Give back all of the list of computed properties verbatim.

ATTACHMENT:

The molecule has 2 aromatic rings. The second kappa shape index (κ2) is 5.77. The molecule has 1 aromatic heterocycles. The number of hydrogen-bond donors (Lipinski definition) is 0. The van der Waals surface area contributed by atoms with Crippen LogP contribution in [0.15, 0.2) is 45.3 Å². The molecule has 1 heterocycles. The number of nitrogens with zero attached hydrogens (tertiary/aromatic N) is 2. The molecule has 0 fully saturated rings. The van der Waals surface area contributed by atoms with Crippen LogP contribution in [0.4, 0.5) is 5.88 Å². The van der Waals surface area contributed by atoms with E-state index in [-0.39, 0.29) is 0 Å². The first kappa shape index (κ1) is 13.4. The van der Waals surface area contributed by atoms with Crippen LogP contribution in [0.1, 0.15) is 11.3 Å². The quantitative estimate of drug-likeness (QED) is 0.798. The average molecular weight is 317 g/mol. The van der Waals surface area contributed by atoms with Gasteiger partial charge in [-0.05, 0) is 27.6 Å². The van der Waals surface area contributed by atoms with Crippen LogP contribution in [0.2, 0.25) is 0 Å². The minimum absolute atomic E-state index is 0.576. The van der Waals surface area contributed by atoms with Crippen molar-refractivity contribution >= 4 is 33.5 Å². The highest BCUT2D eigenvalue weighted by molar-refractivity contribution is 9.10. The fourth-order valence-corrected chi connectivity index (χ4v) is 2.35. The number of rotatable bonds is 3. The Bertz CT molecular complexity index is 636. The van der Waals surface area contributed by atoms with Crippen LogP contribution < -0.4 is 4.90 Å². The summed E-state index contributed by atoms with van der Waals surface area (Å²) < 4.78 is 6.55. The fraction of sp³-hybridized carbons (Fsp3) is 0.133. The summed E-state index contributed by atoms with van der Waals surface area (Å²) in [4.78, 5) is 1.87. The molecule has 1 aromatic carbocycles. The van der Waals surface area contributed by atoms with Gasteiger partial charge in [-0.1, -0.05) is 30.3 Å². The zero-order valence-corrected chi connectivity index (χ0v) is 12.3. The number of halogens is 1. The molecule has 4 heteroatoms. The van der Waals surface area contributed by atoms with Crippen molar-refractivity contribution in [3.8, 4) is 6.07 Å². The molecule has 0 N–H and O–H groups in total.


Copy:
The molecule has 2 aromatic rings. The second kappa shape index (κ2) is 5.77. The molecule has 1 aromatic heterocycles. The number of hydrogen-bond donors (Lipinski definition) is 0. The van der Waals surface area contributed by atoms with Crippen LogP contribution in [0.15, 0.2) is 45.3 Å². The molecule has 1 heterocycles. The number of nitrogens with zero attached hydrogens (tertiary/aromatic N) is 2. The molecule has 0 fully saturated rings. The van der Waals surface area contributed by atoms with Crippen LogP contribution in [0.4, 0.5) is 5.88 Å². The van der Waals surface area contributed by atoms with E-state index in [-0.39, 0.29) is 0 Å². The first kappa shape index (κ1) is 13.4. The van der Waals surface area contributed by atoms with Crippen LogP contribution in [0.1, 0.15) is 11.3 Å². The quantitative estimate of drug-likeness (QED) is 0.798. The average molecular weight is 317 g/mol. The van der Waals surface area contributed by atoms with Gasteiger partial charge in [-0.05, 0) is 27.6 Å². The van der Waals surface area contributed by atoms with Crippen LogP contribution in [0.2, 0.25) is 0 Å². The minimum absolute atomic E-state index is 0.576. The van der Waals surface area contributed by atoms with Crippen molar-refractivity contribution >= 4 is 33.5 Å². The highest BCUT2D eigenvalue weighted by molar-refractivity contribution is 9.10. The fourth-order valence-corrected chi connectivity index (χ4v) is 2.35. The number of rotatable bonds is 3. The Bertz CT molecular complexity index is 636. The van der Waals surface area contributed by atoms with Crippen LogP contribution < -0.4 is 4.90 Å². The summed E-state index contributed by atoms with van der Waals surface area (Å²) < 4.78 is 6.55. The fraction of sp³-hybridized carbons (Fsp3) is 0.133. The summed E-state index contributed by atoms with van der Waals surface area (Å²) in [4.78, 5) is 1.87. The molecule has 1 aromatic carbocycles. The van der Waals surface area contributed by atoms with Gasteiger partial charge in [-0.1, -0.05) is 30.3 Å². The zero-order valence-corrected chi connectivity index (χ0v) is 12.3. The number of halogens is 1. The molecule has 4 heteroatoms. The van der Waals surface area contributed by atoms with Crippen molar-refractivity contribution in [3.8, 4) is 6.07 Å². The molecule has 0 N–H and O–H groups in total.